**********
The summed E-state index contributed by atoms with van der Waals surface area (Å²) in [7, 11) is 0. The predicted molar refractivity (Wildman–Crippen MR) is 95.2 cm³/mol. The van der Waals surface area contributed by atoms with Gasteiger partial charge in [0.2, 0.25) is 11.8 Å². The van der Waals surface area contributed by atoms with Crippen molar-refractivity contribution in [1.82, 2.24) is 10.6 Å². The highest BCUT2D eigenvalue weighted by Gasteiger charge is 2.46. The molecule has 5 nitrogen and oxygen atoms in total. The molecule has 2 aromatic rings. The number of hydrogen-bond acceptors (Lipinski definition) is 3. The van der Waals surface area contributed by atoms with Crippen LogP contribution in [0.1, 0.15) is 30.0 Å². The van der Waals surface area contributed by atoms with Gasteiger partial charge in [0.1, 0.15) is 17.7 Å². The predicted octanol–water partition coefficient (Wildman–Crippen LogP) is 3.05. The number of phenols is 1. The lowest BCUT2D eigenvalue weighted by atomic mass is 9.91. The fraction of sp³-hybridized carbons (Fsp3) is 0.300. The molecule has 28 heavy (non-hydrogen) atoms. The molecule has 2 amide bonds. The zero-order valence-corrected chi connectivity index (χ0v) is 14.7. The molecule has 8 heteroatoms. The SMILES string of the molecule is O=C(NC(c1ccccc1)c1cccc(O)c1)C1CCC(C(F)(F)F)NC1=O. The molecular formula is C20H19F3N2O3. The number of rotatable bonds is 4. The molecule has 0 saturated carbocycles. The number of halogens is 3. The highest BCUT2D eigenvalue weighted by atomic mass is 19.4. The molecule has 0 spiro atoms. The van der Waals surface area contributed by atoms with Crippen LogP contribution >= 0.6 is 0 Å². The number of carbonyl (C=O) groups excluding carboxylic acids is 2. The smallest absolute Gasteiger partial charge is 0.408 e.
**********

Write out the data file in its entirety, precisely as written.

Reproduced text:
The summed E-state index contributed by atoms with van der Waals surface area (Å²) in [7, 11) is 0. The predicted molar refractivity (Wildman–Crippen MR) is 95.2 cm³/mol. The van der Waals surface area contributed by atoms with Gasteiger partial charge in [0.2, 0.25) is 11.8 Å². The van der Waals surface area contributed by atoms with Crippen molar-refractivity contribution in [1.82, 2.24) is 10.6 Å². The highest BCUT2D eigenvalue weighted by Gasteiger charge is 2.46. The molecule has 5 nitrogen and oxygen atoms in total. The molecule has 2 aromatic rings. The number of hydrogen-bond acceptors (Lipinski definition) is 3. The van der Waals surface area contributed by atoms with Crippen LogP contribution in [0.1, 0.15) is 30.0 Å². The van der Waals surface area contributed by atoms with Gasteiger partial charge in [0.1, 0.15) is 17.7 Å². The predicted octanol–water partition coefficient (Wildman–Crippen LogP) is 3.05. The number of phenols is 1. The lowest BCUT2D eigenvalue weighted by atomic mass is 9.91. The fraction of sp³-hybridized carbons (Fsp3) is 0.300. The molecule has 28 heavy (non-hydrogen) atoms. The molecule has 2 amide bonds. The zero-order valence-corrected chi connectivity index (χ0v) is 14.7. The molecule has 8 heteroatoms. The SMILES string of the molecule is O=C(NC(c1ccccc1)c1cccc(O)c1)C1CCC(C(F)(F)F)NC1=O. The molecular formula is C20H19F3N2O3. The number of rotatable bonds is 4. The molecule has 0 saturated carbocycles. The number of halogens is 3. The highest BCUT2D eigenvalue weighted by atomic mass is 19.4. The molecule has 0 spiro atoms. The van der Waals surface area contributed by atoms with Crippen LogP contribution >= 0.6 is 0 Å². The number of carbonyl (C=O) groups excluding carboxylic acids is 2. The smallest absolute Gasteiger partial charge is 0.408 e.